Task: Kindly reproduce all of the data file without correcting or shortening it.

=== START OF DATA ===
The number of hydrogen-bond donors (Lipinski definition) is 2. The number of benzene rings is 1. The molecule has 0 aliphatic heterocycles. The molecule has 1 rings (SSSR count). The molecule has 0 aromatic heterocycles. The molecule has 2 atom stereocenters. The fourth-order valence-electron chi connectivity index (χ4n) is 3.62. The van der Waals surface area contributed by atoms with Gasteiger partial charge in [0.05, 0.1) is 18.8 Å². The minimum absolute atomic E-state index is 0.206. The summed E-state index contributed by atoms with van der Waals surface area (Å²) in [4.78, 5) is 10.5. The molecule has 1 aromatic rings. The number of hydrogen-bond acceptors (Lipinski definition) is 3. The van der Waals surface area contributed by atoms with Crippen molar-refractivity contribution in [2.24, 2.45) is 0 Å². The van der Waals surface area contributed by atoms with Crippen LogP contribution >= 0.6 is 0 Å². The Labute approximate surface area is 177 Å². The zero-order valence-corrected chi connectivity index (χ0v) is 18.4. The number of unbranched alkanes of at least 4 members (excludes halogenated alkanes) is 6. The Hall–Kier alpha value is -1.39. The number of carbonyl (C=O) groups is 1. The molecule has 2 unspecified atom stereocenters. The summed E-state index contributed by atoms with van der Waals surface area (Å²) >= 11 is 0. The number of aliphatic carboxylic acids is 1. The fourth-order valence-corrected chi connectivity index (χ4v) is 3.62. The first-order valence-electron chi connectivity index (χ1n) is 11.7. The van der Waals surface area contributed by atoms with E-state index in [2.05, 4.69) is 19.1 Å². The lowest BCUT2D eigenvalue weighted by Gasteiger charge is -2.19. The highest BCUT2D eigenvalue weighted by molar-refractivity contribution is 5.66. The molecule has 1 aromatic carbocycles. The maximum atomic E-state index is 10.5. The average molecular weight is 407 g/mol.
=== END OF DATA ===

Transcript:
The number of hydrogen-bond donors (Lipinski definition) is 2. The number of benzene rings is 1. The molecule has 0 aliphatic heterocycles. The molecule has 1 rings (SSSR count). The molecule has 0 aromatic heterocycles. The molecule has 2 atom stereocenters. The fourth-order valence-electron chi connectivity index (χ4n) is 3.62. The van der Waals surface area contributed by atoms with Gasteiger partial charge in [0.05, 0.1) is 18.8 Å². The minimum absolute atomic E-state index is 0.206. The summed E-state index contributed by atoms with van der Waals surface area (Å²) in [4.78, 5) is 10.5. The molecule has 1 aromatic rings. The number of hydrogen-bond acceptors (Lipinski definition) is 3. The van der Waals surface area contributed by atoms with Crippen molar-refractivity contribution in [2.24, 2.45) is 0 Å². The van der Waals surface area contributed by atoms with Crippen LogP contribution >= 0.6 is 0 Å². The Labute approximate surface area is 177 Å². The zero-order valence-corrected chi connectivity index (χ0v) is 18.4. The number of unbranched alkanes of at least 4 members (excludes halogenated alkanes) is 6. The Hall–Kier alpha value is -1.39. The number of carbonyl (C=O) groups is 1. The molecule has 2 unspecified atom stereocenters. The summed E-state index contributed by atoms with van der Waals surface area (Å²) >= 11 is 0. The number of aliphatic carboxylic acids is 1. The fourth-order valence-corrected chi connectivity index (χ4v) is 3.62. The first-order valence-electron chi connectivity index (χ1n) is 11.7. The van der Waals surface area contributed by atoms with E-state index in [2.05, 4.69) is 19.1 Å². The lowest BCUT2D eigenvalue weighted by Gasteiger charge is -2.19. The highest BCUT2D eigenvalue weighted by molar-refractivity contribution is 5.66. The molecule has 1 aromatic carbocycles. The maximum atomic E-state index is 10.5. The average molecular weight is 407 g/mol.